Close-up: Denmark. Danish cinematography in Gdynia
The section devoted to the cinematography of a selected European country is a fixed item on the Gdynia Film Festival’s agenda. The 39. Gdynia Film Festival (15-20 September) will present Danish films, selected out of the newest and the slightly older titles so as to introduce the Polish viewer to a blend of psychology, drama and humour, typical of this country’s productions. In turn, the Polish filmmakers will have the opportunity to get to know the possibilities of co-production among our countries.
The Danish cinematography is aptly considered as one of the most developed in Europe, thanks to, among other things, a brilliant system of financing and organizing the film art. The manner of supporting and promoting the Danish cinema has become for many countries – including Poland – an example and a model of leading the national cinema of a small European country to full bloom.
In 2014, it is Denmark that has become the hero of the Gdynia Film Festival. Within the “Close-up: Denmark” section, the viewers will watch three films from different periods, presenting diverse genres and styles.
“Flying Devils” from 1985 is a tale about a circus, seen as a gaudy and glorious mirror of life. The director, Anders Refn, filled his cinema image to the brim with all the events and people that make the circus spin in an old, grand style: the bold and the brave, the beautiful and the bad, and the love, lust, hate, hope, high skills and low scheming. Anders Refn is the director of features and TV series as well as the editor of over 35 features, many shorts and documentaries. He cooperated with Lars von Trier while making his most important films (among others, as the assistant director).
“Headhunter” (directed by Rumle Hammerich, 2009) is a thriller set in the upper echelons of the business world. Martin Vinge is a former hardcore business reporter, now a successful headhunter with a complicated personal life. He lands a confidential assignment to locate the new heir to the throne of Denmark’s biggest shipping and oil empire: The Sieger Corporation. As Martin starts searching for potential candidates, he soon realises that he is entangled in a far-reaching, impenetrable power game for the corporation’s future. Rumle Hammerich is educated as both a director and a screenwriter from the Danish Film School. Rumle has written and directed several films and TV-series in both Denmark and Sweden. He was awarded, among others, an Emmy for his “Young Andersen”. The screening of “Headhunter” has been organised in cooperation with the Danish Film Institute.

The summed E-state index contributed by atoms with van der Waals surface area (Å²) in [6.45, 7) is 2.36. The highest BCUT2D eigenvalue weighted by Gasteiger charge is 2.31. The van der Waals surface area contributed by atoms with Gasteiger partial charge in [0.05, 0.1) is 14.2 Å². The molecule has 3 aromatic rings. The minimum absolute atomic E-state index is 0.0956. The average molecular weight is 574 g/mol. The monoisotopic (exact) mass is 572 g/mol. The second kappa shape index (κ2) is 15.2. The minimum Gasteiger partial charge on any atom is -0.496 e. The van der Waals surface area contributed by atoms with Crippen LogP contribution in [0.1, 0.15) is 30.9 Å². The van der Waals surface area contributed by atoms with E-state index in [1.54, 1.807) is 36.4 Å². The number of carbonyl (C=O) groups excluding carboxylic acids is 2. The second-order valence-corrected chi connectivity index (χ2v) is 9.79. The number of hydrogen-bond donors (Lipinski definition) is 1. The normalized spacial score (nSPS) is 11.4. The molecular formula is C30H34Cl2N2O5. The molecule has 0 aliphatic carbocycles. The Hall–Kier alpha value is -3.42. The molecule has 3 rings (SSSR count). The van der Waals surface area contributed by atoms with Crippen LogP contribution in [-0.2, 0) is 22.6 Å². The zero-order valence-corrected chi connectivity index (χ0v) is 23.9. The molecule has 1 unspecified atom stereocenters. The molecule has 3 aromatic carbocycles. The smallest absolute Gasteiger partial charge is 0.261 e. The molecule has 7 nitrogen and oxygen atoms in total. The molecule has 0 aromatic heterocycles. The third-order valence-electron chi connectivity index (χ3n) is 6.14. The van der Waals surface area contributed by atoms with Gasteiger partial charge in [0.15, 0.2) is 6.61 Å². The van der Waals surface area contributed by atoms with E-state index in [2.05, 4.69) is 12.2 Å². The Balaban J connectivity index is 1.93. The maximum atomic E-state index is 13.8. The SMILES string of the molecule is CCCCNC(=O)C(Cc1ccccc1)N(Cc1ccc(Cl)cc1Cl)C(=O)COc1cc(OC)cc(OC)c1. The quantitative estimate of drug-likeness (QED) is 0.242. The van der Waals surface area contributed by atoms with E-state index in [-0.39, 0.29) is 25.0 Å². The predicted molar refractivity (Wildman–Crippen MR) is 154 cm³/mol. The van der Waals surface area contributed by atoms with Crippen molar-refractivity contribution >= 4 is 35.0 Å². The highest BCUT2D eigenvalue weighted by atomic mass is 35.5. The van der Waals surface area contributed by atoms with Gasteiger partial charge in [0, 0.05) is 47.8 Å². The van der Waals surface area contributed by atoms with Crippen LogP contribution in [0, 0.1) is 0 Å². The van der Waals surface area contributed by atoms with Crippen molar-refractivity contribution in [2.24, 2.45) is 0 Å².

In Tobias Lindholm’s “A Hijacking” (2012), we observe the experiences of a cargo ship and its crew hijacked by Somali pirates. The seamen are taken hostage in a cynical game of life and death. With the demand for a ransom of millions of dollars a psychological drama unfolds between the CEO of the shipping company and the pirates.
One of the most important industry events of this year’s Festival will be a forum on Polish-Danish coproductions, held on Friday, 19 September. The forum, organised in cooperation with Dansk-Polsk Film, will be a platform for exchanging Polish-Danish experiences in the sphere of film production. The conference will be attended by filmmakers from both countries who have been working on international coproductions for years. The discussion will be focused on the topic of the possibility of Polish-Danish production cooperation and the factors and additional costs such as translation, legal advice, insurance or travel costs, which have to be taken into account when coproduction is planned. The participants include, on the Danish side: Anders Refn, Rumle Hammerich and Ole Wendorff- Østergaard, on the Polish side: Ewa Puszczyńska and Łukasz Dzięcioł. The discussion will be moderated by Joanna Szymańska from the Polish Audiovisual Producers chamber of Commerce KIPA.
The Artistic Director of the Festival, Michał Oleszczyk, emphasizes the importance of the international section in Gdynia: “I am very glad that we manage to continue this tradition, and I am especially pleased with the fact that this year, it is Denmark that will be the centre of attention. Good co-productions with this country have been very successful recently: suffice it to mention “Ida” and “The Word”. The panel organised by us can be a great opportunity of establishing new contacts by the native producers and of developing cooperation with the country and the film environment that is especially open to our Polish initiatives.”
The “Close-up: Denmark” section is organised in cooperation with Dansk-Polsk Film.